MULTIPLAYER: The game still supports the retro four-player split-screen multiplayer that Eurocom brought back for GoldenEye Reloaded, as well as online play for up to twelve agents. The game modes are all more or less the same as those seen in that game too, including ‘Conflict’ (a basic Deathmatch, both solo or team-based), ‘Detonator’ (like pass the bomb), ‘Escalation’ (where you cycle through ever more powerful guns), as well as some inspired by the famous GoldenEye multiplayer, such as ‘You only Live Twice’ and ‘The Man with the Golden Gun’.
As you play the different multiplayer modes, the player will amass experience, with an XP counter, so you can progress through a series of different agent rankings. Play more and more and become successful, and even you might become a 00 Agent. These different levels may unlock extra gadgets and accessories that help upgrade your abilities a little, such as improving reload times. Character skins and maps are based around the single player experience, and some of the classic Bond multiplayer skins such as Jaws and Oddjob make an inevitable return. Whilst the whole thing can be fun, and the levels are well-structured, they all look fairly similar and uninspired. Indeed, the whole mode seems to be sitting on its laurels a little after GoldenEye, and nothing much has progressed since then. We could have expected a little more ambition and something different from the mode, to really personalise it to the Bond series, rather than it sometimes feeling like another Call of Duty clone.
LONGEVITY: In the same manner as the MI6 Ops did in GoldenEye Reloaded, in Legends we are presented with a series of Challenges. Named simply Challenges, they are more or less the same as last time out, with modes that concentrate on assault, elimination, stealth and defence-based objectives. They all have customisable difficulty and sliders, which means you can set your own challenge and make it as hard or as easy as you would like. Made a particularly tricky one? Why not upload it and challenge friends to beat it? This could create some good rivalries as players try to one-up each other, but it remains to be seen if this will catch on or not, as it is very much a social activity, so the game-makers have little control over it. On top of that, we get the chance to play some challenges as the bad guys and Bond girls, which is a nice touch, but these probably won’t keep you distracted for long.
The single-player experience is extended by the addition of bonus objectives and mini-targets throughout each level. Like in the very first GoldenEye, some level achievements are optional, but all must be completed to score the best end of level rating. Also, to get the best judgement at the end of a stage, players must fulfil time and accuracy targets, so you will have to be a real secret agent and certainly re-play some levels, if you want to come out on top on every stage. The Skyfall DLC will be coming out in several weeks, which will extend the game, however, by that time surely most players will have had their fill of the game, and it seems like a strange marketing ploy to hold back a level that was so clearly intended to book-end the core levels in the game.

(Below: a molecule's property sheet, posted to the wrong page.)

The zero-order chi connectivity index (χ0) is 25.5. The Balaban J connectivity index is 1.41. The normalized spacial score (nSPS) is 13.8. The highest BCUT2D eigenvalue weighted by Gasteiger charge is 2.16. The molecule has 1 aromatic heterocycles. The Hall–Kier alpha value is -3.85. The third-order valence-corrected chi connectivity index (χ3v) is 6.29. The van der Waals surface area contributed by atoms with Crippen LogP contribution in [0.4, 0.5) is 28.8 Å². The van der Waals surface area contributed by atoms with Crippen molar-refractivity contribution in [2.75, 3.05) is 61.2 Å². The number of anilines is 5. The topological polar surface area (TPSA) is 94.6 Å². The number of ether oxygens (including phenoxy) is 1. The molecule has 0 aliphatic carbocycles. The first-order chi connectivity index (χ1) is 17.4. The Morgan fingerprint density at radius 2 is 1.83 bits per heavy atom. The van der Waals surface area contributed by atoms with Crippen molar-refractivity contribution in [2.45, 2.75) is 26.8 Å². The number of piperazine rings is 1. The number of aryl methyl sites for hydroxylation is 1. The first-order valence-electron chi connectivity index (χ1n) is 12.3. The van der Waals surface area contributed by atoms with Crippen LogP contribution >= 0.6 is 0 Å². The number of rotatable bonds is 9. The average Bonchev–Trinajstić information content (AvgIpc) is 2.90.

VERDICT: 007 Legends isn’t a bad game by any means, it just suffers from being a fairly mediocre one. There is little it does to differentiate itself from other first person shooters and it hasn’t done enough to make it stand head and shoulders above its predecessor that would make you want to upgrade to the latest model. It does suffer from feeling like it is simply the Bond license squeezed into some Call of Duty-shaped boots. It does make some concessions toward the spy genre and the stealth aspects certainly make a good attempt at mixing the two styles of gameplay, but perhaps the freedom that allows players to tackle levels however they like – be it action or stealth – means that the stealth aspects could easily be lost or over-looked. It is basically a run-of-the-mill shooter with some optional stealth added into the mix afterwards.
The game has been slickly executed and the movie-style presentation makes everything seem like a neat package, but there just isn’t enough substance within; especially with the decision to make everything Daniel Craig-centric and stripping away almost all of the character and fun from the scenes. The idea of being able to play through the old films in high definition on a modern console sounded great, but these aren’t the old films you will remember and look fondly back upon, these are some entirely new levels, with some old names and characters tacked onto them. The Bond series may have evolved in its theatrical version but, in its fiftieth year, nostalgia still runs through its veins, and fans still respond to the old charm, however, that is sadly lost in the sanitised, modern re-vamp.